There are many clinical situations in which skin and soft tissues are subjected to sustained mechanical loading, particularly in individuals with restricted mobility. This can result in the breakdown of soft tissues in vulnerable areas, leading to the development of pressure ulcers (PUs). For several decades, interface pressure measuring systems have been employed to assess the magnitudes of pressures at the support surface interface of individuals at risk of developing PUs, typically to evaluate the short-term performance of pressure relieving systems (e.g. mattresses) and promote optimal postures. These technologies have recently been adapted to monitor over extended periods, providing the opportunity to estimate clinically-relevant temporal trends in posture and mobility. However, their ability to detect individual postural movements has not been established. Therefore, the present research was designed to assess the combination of pressure monitoring and intelligent data processing for the detection of postural changes during prolonged lying.A series of experimental studies utilised biomechanical parameters derived from pressure distribution and signals representative of body segmental movements using actimetry systems. Continuous measures were taken in cohorts of healthy individuals during evoked lying postures involving a raised head of the bed (HOB) and automated lateral tilt. The sensitivity and specificity of parameters for detecting changes in defined lying postures were examined. Data optimisation with Receiver Operating Characteristics (ROC) and Principal Component Analyses were performed to establish the most robust parameters, thus reducing the large volume of data associated with long-term monitoring. In particular, contact area and centre of pressure signals at specific body regions i.e. whole body and buttock, proved the most accurate of the interface pressure parameters, with ROC curve values (AUC) exceeding 0.5 for the majority of evoked postures. Signals derived from actimetry at the sternum also proved accurate in detecting postural movements, with the majority of postures revealing high AUC values. These parameters were combined with an automated detection method and machine learning algorithms to develop a robust methodology capable of predicting the frequency and magnitude of postural changes.The methodology was refined to accommodate a random sequence of postures on different support surfaces. The final automated methodology was then tested on pressure monitoring data from a small cohort of spinal cord injured subjects, who are vulnerable to PU development.Prediction of lying postural changes was achieved with a derivative threshold – based method, which yielded an accuracy of 100% when pressure signals were combined with body angles, and >85% for pressure signals in isolation. Prediction of lying postures was achieved by applying machine learning classifiers to either a combination of actimetry and pressure data or the pressure parameters in isolation. The most accurate combination of clinically relevant parameters involved pressure signals and body angles, achieving an average accuracy of ≥88%.The series of experiments and analytical approaches undertaken in this project contributed to the development of a semi-automated methodology based on robust biomechanical parameters for prediction of posture and mobility during prolonged lying. This was translated to a clinical data set, where long-term pressure monitoring was employed to evaluate previously unknown postures and provide the objective means to evaluate whether repositioning for pressure ulcer prevention adhered to international guidelines. Although further improvements are required for the analysis and visualisation of pressure data in clinical settings, this novel methodology has the potential to provide objective indication of posture and mobility which will inform effective personalised PU prevention.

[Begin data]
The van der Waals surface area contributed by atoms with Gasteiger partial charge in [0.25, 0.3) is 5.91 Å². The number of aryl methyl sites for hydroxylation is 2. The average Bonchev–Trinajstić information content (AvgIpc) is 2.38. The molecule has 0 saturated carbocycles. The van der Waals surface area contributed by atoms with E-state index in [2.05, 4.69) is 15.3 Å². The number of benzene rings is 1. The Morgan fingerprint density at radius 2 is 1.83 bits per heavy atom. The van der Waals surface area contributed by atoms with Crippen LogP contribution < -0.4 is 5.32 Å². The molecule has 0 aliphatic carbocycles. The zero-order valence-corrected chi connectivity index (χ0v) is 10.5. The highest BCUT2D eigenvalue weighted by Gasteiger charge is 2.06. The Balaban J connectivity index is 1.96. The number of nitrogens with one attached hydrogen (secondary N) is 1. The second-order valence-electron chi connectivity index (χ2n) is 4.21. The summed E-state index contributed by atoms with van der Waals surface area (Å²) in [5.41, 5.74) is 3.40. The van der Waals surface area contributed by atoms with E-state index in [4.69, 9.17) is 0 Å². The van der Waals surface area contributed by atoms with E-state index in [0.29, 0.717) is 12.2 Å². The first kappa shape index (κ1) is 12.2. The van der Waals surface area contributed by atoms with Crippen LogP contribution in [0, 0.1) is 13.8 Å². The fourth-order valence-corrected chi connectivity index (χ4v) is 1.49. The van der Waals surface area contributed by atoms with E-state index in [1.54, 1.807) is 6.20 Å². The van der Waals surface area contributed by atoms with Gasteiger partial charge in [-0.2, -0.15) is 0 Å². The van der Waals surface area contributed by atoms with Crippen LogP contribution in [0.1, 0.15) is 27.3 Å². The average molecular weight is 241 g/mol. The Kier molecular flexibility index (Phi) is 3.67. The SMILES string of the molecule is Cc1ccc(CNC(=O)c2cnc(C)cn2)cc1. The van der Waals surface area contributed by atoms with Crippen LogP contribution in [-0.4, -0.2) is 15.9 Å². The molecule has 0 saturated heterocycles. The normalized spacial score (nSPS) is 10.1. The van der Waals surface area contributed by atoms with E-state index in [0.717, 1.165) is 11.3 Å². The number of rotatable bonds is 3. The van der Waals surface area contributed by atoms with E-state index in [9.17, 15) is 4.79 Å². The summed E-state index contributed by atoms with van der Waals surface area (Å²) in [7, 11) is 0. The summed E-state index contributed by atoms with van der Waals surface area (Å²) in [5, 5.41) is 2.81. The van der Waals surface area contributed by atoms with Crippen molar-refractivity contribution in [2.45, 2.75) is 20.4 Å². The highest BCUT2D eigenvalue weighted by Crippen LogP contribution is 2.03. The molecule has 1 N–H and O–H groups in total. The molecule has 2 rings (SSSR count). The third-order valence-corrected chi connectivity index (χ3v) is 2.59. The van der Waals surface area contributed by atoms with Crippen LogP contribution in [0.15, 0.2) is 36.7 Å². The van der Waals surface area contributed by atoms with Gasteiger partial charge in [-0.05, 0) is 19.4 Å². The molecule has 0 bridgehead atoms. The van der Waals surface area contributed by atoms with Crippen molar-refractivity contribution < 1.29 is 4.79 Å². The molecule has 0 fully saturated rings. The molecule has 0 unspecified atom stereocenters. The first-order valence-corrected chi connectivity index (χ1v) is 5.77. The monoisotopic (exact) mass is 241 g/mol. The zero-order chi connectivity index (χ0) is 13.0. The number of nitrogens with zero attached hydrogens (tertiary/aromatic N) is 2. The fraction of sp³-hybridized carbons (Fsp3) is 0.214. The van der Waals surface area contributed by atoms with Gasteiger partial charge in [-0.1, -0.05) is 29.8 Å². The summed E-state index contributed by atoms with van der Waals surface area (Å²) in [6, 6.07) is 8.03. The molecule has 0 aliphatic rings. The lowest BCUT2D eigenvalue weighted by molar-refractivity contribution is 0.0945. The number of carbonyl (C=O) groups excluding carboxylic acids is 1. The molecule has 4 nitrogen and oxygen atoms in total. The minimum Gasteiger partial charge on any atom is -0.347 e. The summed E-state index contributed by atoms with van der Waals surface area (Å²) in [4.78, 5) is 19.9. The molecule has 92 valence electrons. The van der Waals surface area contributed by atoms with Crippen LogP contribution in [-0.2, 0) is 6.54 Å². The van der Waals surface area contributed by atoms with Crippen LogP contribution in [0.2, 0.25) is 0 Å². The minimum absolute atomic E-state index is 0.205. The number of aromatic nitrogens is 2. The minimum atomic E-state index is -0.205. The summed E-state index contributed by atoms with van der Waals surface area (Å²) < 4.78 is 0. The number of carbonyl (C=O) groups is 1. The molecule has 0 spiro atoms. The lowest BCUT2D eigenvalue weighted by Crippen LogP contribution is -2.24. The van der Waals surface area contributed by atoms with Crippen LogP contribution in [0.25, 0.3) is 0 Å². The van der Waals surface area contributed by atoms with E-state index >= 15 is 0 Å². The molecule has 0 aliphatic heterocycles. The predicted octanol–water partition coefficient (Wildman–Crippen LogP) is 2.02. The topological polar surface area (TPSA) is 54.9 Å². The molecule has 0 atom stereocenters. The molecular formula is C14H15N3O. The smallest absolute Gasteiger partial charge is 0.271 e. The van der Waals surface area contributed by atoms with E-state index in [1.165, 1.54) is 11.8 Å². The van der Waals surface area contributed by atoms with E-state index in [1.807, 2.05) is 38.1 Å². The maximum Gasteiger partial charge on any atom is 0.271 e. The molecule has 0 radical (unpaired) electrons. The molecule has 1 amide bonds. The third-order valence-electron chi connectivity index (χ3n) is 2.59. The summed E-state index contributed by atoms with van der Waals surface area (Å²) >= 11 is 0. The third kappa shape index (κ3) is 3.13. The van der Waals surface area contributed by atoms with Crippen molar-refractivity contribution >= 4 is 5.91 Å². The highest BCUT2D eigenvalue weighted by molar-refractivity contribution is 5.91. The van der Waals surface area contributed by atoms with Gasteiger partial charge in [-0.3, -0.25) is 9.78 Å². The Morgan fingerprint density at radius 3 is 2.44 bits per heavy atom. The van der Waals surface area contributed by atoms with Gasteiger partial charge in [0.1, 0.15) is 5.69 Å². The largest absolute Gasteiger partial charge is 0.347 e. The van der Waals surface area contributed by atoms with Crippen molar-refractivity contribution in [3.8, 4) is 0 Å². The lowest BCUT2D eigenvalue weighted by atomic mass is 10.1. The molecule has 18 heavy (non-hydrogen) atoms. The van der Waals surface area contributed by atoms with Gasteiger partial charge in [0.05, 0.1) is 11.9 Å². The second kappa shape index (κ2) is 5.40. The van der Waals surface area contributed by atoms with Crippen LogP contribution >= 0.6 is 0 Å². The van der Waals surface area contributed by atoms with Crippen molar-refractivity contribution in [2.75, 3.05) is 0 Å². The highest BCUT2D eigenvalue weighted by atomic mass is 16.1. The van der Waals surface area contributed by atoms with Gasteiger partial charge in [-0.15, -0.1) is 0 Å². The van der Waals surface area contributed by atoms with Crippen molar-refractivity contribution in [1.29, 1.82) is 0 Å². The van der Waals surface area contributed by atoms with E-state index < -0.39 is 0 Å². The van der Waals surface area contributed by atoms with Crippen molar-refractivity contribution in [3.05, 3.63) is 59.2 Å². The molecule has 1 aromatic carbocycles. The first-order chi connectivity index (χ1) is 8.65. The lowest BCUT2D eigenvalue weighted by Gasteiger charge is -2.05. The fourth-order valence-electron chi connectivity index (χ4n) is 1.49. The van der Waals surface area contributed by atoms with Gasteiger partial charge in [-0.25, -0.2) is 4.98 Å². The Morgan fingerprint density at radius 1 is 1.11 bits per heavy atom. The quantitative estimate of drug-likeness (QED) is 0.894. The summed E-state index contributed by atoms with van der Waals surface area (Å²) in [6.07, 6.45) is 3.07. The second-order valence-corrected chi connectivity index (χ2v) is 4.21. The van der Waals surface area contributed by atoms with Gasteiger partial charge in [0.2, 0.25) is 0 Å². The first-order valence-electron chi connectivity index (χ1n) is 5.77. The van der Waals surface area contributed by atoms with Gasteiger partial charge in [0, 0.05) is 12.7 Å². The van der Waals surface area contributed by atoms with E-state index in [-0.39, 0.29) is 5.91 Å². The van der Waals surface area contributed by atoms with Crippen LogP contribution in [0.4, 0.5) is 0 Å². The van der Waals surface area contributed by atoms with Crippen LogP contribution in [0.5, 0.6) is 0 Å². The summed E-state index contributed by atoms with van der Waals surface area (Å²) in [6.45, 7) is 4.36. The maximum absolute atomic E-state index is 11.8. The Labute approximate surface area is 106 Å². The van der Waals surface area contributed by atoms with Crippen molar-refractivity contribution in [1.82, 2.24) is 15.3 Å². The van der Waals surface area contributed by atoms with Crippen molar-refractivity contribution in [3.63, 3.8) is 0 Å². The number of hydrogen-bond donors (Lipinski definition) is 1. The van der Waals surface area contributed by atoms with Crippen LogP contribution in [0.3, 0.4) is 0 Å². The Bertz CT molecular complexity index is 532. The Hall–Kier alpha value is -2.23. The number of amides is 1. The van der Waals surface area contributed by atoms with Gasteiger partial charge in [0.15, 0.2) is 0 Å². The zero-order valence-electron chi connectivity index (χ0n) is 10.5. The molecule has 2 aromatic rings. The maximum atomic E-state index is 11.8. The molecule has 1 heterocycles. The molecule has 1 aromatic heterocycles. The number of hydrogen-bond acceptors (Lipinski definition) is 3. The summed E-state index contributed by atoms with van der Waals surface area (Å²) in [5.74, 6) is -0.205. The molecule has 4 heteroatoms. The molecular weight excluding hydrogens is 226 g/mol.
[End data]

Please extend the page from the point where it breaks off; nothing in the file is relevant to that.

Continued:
University of Southampton